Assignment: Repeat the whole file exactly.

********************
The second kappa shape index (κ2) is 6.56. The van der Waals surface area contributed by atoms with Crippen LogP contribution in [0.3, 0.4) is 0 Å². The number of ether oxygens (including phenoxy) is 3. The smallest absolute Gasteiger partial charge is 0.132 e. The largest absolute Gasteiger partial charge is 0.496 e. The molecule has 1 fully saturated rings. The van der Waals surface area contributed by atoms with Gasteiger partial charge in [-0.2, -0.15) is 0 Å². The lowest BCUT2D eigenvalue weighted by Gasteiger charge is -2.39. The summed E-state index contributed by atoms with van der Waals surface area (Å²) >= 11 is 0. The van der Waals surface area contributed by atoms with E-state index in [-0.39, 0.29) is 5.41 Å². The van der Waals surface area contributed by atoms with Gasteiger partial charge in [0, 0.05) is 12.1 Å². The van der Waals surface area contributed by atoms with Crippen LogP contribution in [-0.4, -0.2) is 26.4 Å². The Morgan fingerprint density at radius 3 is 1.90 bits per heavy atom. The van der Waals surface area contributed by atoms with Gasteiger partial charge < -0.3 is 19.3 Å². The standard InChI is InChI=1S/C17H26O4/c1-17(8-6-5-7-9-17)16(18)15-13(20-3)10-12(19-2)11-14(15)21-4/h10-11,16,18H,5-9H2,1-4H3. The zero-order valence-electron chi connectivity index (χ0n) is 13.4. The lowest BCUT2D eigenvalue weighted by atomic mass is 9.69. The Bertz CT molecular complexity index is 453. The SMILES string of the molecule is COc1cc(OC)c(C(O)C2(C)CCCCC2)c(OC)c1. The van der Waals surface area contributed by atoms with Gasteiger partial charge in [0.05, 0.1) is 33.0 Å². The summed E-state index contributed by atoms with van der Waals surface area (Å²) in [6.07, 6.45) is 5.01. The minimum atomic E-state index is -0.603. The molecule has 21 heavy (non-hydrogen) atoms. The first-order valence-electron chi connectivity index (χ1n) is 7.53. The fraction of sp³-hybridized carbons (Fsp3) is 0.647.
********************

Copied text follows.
The second kappa shape index (κ2) is 6.56. The van der Waals surface area contributed by atoms with Crippen LogP contribution in [0.3, 0.4) is 0 Å². The number of ether oxygens (including phenoxy) is 3. The smallest absolute Gasteiger partial charge is 0.132 e. The largest absolute Gasteiger partial charge is 0.496 e. The molecule has 1 fully saturated rings. The van der Waals surface area contributed by atoms with Gasteiger partial charge in [-0.2, -0.15) is 0 Å². The lowest BCUT2D eigenvalue weighted by Gasteiger charge is -2.39. The summed E-state index contributed by atoms with van der Waals surface area (Å²) >= 11 is 0. The van der Waals surface area contributed by atoms with E-state index in [-0.39, 0.29) is 5.41 Å². The van der Waals surface area contributed by atoms with Gasteiger partial charge in [0, 0.05) is 12.1 Å². The van der Waals surface area contributed by atoms with Crippen LogP contribution in [-0.4, -0.2) is 26.4 Å². The Morgan fingerprint density at radius 3 is 1.90 bits per heavy atom. The van der Waals surface area contributed by atoms with Gasteiger partial charge < -0.3 is 19.3 Å². The standard InChI is InChI=1S/C17H26O4/c1-17(8-6-5-7-9-17)16(18)15-13(20-3)10-12(19-2)11-14(15)21-4/h10-11,16,18H,5-9H2,1-4H3. The zero-order valence-electron chi connectivity index (χ0n) is 13.4. The lowest BCUT2D eigenvalue weighted by atomic mass is 9.69. The Bertz CT molecular complexity index is 453. The SMILES string of the molecule is COc1cc(OC)c(C(O)C2(C)CCCCC2)c(OC)c1. The van der Waals surface area contributed by atoms with Gasteiger partial charge in [0.05, 0.1) is 33.0 Å². The summed E-state index contributed by atoms with van der Waals surface area (Å²) in [6.07, 6.45) is 5.01. The minimum atomic E-state index is -0.603. The molecule has 21 heavy (non-hydrogen) atoms. The first-order valence-electron chi connectivity index (χ1n) is 7.53. The fraction of sp³-hybridized carbons (Fsp3) is 0.647.